“So the question is what is going to be adequate and the ball is probably up in the air for that.”
McKenna said the outcome of the Noongar meetings was a bit like the US election.
“Everyone says they would have voted for Hillary, but they didn’t,” he said. “In a non-compulsory voting system where a whole lot of people clearly didn’t turn up, whether for lack of ability, interest or whatever, even the number of people who turned up to the meetings were not a majority of Noongar people, (not) the majorities we are talking about.
“It’s different from a relatively small claim group where you could get a proper beat on what people were thinking.”
McKenna said there could be ramifications for ILUAs registered since 2010, but only time would tell what that impact might be.
“McGlade is a game-changer back,” Mr McKenna said. “The Reeves-Bygrave decision was the game changer and this resets it back to what everyone thought was the position before Bygrave.”
He said the decision would also affect the way future ILUAs were handled.
Disputes would have to be resolved with any disaffected claimants before any attempts to register agreements with the Native Title Tribunal.
One avenue open to land councils was to seek to unappoint dissenting claimants through another section of the Act – section 66B.
“How is this going to impact on rep bodies?” McKenna said. “Here we’ve got a situation with the SW Land and Sea Council holding themselves out as having the mandate of the Noongar people and they’ve just, at least arguably, been knocked down off that mandate.
“It’s going to make their lives very difficult and the carriage of that mandate less credible than it has been.
“It could be harder for a rep body to be the point for negotiations. There may be less faith in rep bodies from a proponent’s perspective.
“I’m not sure how the rep bodies are going to handle this. One thing that occurs to me is to get the authorisation meetings right in light of McGlade is going to cost a lot of money in terms of logistics…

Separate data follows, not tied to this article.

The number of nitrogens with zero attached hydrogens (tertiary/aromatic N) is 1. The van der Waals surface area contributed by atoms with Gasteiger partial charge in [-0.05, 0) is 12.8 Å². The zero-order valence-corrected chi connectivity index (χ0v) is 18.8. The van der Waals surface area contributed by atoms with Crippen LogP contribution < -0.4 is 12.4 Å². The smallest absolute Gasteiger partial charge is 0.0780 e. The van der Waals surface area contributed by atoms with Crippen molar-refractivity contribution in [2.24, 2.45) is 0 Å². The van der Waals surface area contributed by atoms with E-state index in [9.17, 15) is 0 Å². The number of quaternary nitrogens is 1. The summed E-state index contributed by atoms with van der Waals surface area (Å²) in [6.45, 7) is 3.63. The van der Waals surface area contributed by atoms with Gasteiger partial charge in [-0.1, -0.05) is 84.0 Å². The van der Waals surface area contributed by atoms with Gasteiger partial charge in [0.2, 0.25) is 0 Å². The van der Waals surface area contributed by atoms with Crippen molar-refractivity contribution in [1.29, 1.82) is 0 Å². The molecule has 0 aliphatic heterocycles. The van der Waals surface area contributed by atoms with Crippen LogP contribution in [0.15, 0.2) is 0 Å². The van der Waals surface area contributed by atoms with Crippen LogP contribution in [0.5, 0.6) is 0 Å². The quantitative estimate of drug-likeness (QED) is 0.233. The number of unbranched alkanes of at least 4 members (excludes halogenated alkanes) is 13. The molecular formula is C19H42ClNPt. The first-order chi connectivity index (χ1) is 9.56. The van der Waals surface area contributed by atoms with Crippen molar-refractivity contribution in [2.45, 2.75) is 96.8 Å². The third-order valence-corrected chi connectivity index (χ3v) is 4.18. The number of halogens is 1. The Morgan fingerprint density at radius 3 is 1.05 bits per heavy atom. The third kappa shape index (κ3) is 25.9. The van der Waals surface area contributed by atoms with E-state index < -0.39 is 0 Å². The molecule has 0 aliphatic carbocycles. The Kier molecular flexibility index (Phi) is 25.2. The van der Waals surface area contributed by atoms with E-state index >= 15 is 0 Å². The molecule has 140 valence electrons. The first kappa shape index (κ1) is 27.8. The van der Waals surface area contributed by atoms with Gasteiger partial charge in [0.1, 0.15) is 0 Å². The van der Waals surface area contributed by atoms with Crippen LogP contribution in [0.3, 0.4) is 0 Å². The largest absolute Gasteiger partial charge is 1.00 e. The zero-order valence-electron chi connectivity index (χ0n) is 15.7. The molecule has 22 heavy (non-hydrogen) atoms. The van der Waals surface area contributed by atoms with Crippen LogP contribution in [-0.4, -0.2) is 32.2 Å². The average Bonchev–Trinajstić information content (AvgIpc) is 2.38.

“If you need to get effectively 20,000 people turning up to meetings to authorise a single Noongar ILUA, that’s a lot of people, a lot of logistics and a lot of money.
“This throws a really big spanner in the day-to-day business of land councils who have to have claim meetings.
“This potentially undermines the way in which they have been doing business and it may add to their internal costs, which are not insignificant to start with.”
SW Land and Sea Council chief executive Wayne Nannup, a lawyer himself, said the council was examining the judgement and could seek leave to appeal to the High Court.
He said only a small group of people were opposed to the agreement, which had the support of the majority of Noongar people.
“There’s disappointment for sure, however we’ve been given a mandate by the majority of the Noongar community to progress the Indigenous Land Use Agreements and that was done through an authorisation process nearly two years ago,” he said.
“So that’s what we’re doing. Our client has asked us to proceed with this and that’s what we’re doing.”
The WA Government is also sticking by the $1.3 billion agreement.
WA Premier Colin Barnett said the court outcome was a delay but not a death-knell for the deal.
“It is incredibly frustrating that there is a disagreement by a small number against the majority of Aboriginal opinion,” he said.
Meanwhile, Kevin Morgan and his four clients are digging in for what he is expecting will be a continuing battle.
He said he would like to see all parties attend mediation and try to resolve their differences.
“I personally think it’s a lazy way forward to extinguish Native Title altogether,” he said. “I just think people need to work harder and ask ‘Can we finesse it so it sits better with the commercial imperatives it often clashes with?’
“And I believe they should separate the funding from the Native Title. I don’t think the right to negotiate should be used to extract funding.
“I think the right to negotiate should be used to ensure the cultural sensitivities should be upheld and I think they should be quite separate from the other issues, but for some reason everyone wants to always tie funding with Native Title.”